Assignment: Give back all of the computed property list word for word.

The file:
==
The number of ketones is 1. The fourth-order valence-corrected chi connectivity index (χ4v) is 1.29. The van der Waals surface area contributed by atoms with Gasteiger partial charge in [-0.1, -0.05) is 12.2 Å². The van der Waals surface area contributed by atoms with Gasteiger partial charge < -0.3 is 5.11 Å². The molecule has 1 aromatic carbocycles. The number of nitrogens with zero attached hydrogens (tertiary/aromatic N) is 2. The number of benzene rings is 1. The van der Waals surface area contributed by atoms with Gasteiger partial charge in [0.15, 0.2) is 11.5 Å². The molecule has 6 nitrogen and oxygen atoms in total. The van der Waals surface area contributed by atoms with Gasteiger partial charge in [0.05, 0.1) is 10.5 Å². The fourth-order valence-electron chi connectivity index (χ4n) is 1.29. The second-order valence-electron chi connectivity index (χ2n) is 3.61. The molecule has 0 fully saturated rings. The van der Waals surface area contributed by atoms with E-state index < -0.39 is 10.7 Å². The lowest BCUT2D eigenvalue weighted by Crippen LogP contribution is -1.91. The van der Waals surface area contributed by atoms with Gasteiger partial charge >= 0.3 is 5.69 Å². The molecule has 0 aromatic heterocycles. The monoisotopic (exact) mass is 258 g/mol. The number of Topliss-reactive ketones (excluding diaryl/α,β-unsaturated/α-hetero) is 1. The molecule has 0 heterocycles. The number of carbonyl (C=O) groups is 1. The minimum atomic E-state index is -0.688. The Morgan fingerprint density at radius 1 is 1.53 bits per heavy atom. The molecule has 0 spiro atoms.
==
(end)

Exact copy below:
The number of ketones is 1. The fourth-order valence-corrected chi connectivity index (χ4v) is 1.29. The van der Waals surface area contributed by atoms with Gasteiger partial charge in [-0.1, -0.05) is 12.2 Å². The van der Waals surface area contributed by atoms with Gasteiger partial charge < -0.3 is 5.11 Å². The molecule has 1 aromatic carbocycles. The number of nitrogens with zero attached hydrogens (tertiary/aromatic N) is 2. The number of benzene rings is 1. The van der Waals surface area contributed by atoms with Gasteiger partial charge in [0.15, 0.2) is 11.5 Å². The molecule has 6 nitrogen and oxygen atoms in total. The van der Waals surface area contributed by atoms with Gasteiger partial charge in [0.05, 0.1) is 10.5 Å². The fourth-order valence-electron chi connectivity index (χ4n) is 1.29. The second-order valence-electron chi connectivity index (χ2n) is 3.61. The molecule has 0 fully saturated rings. The van der Waals surface area contributed by atoms with E-state index < -0.39 is 10.7 Å². The lowest BCUT2D eigenvalue weighted by Crippen LogP contribution is -1.91. The van der Waals surface area contributed by atoms with Gasteiger partial charge >= 0.3 is 5.69 Å². The molecule has 0 aromatic heterocycles. The monoisotopic (exact) mass is 258 g/mol. The number of Topliss-reactive ketones (excluding diaryl/α,β-unsaturated/α-hetero) is 1. The molecule has 0 heterocycles. The number of carbonyl (C=O) groups is 1. The minimum atomic E-state index is -0.688. The Morgan fingerprint density at radius 1 is 1.53 bits per heavy atom. The molecule has 0 spiro atoms.